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Great men don’t cry!

Growing up daddy would often repeat that statement to Sam, my younger brother. As Sam is sobbing, he would repeat it, “greeeeat meeennnn don’t cryyyyy” (lol- that right there was my best impression of talking while crying). It was so funny to me, and to this day I still tease him about it. Sam had to be 3 or 4 and his understanding of what it took to be a great man was definitely not a priority to him at the time.

As a daddy’s girl, my father is never wrong, but this time he was. Understand that it is not that great men and women don’t cry, they just don’t do it in a public setting. Especially not in front of the people they lead. Picture this; a leader, in any setting, sobbing in front of the people they are leading. Who will take him/her seriously? Yes, of course, it depends on the context of the cry. BUT generally speaking, not one person will take their words of hope and encouragement seriously. At that moment, they need to put on a brave face for their followers and keep the calm in the middle of the storm. So in this instance, it will make sense for the “Great man” not to cry.  He/she should most definitely find the right time and place to “release” whatever is bottled up inside.


Initially, when I thought of writing on this topic I was more focused on how crying has benefitted me, but as I did more research into the idea I found there to be a scientific basis to this concept. It is documented that the human body produces three different kinds of tears, the emotional tears, the reflex tears, and the continuous tears. Tears are mainly composed of water, salt, lysozymes, and antibodies. 


The emotional tears often present during the time of grief, anger, pain, stress, sorrow, even during times of joy. Reflex tears are designed to protect your eyes from irritants, like when cutting an onion or a strong dusty wind. Continuous tears can occur for a variety of reasons, one being allergies. In a study carried out by the Weizmann Institute of Science, they discuss the composition of the different kinds of tears. Emotional tears produce more protein based hormones, for example, Leucine enkephalin, a natural pain killer.  It is thought to be the mechanism behind the relief you feel after crying.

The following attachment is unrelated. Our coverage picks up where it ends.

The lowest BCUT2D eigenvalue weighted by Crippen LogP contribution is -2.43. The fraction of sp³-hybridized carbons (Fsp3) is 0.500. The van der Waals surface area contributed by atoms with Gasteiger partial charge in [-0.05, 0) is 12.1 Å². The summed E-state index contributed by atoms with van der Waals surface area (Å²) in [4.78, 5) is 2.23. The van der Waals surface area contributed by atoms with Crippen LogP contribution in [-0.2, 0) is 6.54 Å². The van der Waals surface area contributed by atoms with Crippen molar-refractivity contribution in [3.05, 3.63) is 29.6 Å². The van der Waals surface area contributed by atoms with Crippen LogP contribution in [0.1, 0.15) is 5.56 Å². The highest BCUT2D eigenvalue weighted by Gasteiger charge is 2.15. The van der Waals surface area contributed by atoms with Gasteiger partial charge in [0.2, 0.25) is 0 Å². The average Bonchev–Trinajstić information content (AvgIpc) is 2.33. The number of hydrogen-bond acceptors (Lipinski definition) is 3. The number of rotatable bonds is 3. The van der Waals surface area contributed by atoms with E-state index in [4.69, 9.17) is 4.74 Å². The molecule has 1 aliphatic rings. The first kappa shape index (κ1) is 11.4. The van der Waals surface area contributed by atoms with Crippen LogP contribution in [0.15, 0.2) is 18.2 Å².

Dr. Orloff mentioned in a post on Emotional Freedom,

“…reflex tears allow your eyes to clear out noxious particles..” Also that “continuous tears, are produced regularly to keep our eyes lubricated–these contain a chemical called ‘lysozyme’ which functions as an anti-bacterial and protects our eyes from infection.” She also mentioned, “in addition to physical detoxification, emotional tears heal the heart.”

Most people, often male, believe that crying is weak or makes you vulnerable. Crying is our body’s release valve. It releases anxiety, grief, frustration, and sadness. When I am in a very stressful, frustrating or overwhelming position, I like to cry. I know how that may sound. No, it’s not PMS. After crying I feel a sense of relief, I feel that I can make better decisions with a clear mind. After crying we enter into a calmer state emotionally and biologically, our heart rate drops and breathing slows down, a state of peace.


Crying, in my opinion, is the best way to wash out bottled up emotions so they don’t store in the body as stress. Dr. Orlof said “to stay healthy and release stress, I encourage my patients to cry. For both men and women, tears are a sign of courage, strength, and authenticity”. Crying makes us all feel a little better, even when our problems endure.

Humanly speaking great men and women do cry and if they don’t, they should! It is the healthy thing to do.